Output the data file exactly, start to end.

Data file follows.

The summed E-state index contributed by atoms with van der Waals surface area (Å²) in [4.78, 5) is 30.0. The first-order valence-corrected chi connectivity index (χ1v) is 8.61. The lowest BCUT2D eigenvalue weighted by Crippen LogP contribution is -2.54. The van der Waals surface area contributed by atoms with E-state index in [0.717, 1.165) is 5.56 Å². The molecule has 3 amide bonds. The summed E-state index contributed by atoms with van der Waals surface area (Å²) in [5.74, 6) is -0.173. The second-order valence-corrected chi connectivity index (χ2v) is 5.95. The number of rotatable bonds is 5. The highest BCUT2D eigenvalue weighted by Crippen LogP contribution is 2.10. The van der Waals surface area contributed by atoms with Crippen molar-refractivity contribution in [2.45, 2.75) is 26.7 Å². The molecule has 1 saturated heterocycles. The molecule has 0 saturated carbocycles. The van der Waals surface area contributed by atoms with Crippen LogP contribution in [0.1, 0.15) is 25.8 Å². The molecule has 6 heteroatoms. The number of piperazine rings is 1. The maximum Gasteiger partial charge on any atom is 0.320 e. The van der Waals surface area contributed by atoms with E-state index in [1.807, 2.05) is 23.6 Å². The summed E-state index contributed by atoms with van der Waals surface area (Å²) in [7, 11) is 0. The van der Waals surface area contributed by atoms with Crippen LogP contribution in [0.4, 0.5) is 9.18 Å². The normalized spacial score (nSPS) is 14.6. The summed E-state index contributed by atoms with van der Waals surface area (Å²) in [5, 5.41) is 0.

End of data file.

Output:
The summed E-state index contributed by atoms with van der Waals surface area (Å²) in [4.78, 5) is 30.0. The first-order valence-corrected chi connectivity index (χ1v) is 8.61. The lowest BCUT2D eigenvalue weighted by Crippen LogP contribution is -2.54. The van der Waals surface area contributed by atoms with E-state index in [0.717, 1.165) is 5.56 Å². The molecule has 3 amide bonds. The summed E-state index contributed by atoms with van der Waals surface area (Å²) in [5.74, 6) is -0.173. The second-order valence-corrected chi connectivity index (χ2v) is 5.95. The number of rotatable bonds is 5. The highest BCUT2D eigenvalue weighted by Crippen LogP contribution is 2.10. The van der Waals surface area contributed by atoms with Crippen molar-refractivity contribution in [2.45, 2.75) is 26.7 Å². The molecule has 1 saturated heterocycles. The molecule has 0 saturated carbocycles. The van der Waals surface area contributed by atoms with Crippen LogP contribution in [0.1, 0.15) is 25.8 Å². The molecule has 6 heteroatoms. The number of piperazine rings is 1. The maximum Gasteiger partial charge on any atom is 0.320 e. The van der Waals surface area contributed by atoms with E-state index in [1.807, 2.05) is 23.6 Å². The summed E-state index contributed by atoms with van der Waals surface area (Å²) in [7, 11) is 0. The van der Waals surface area contributed by atoms with Crippen LogP contribution in [0.4, 0.5) is 9.18 Å². The normalized spacial score (nSPS) is 14.6. The summed E-state index contributed by atoms with van der Waals surface area (Å²) in [5, 5.41) is 0.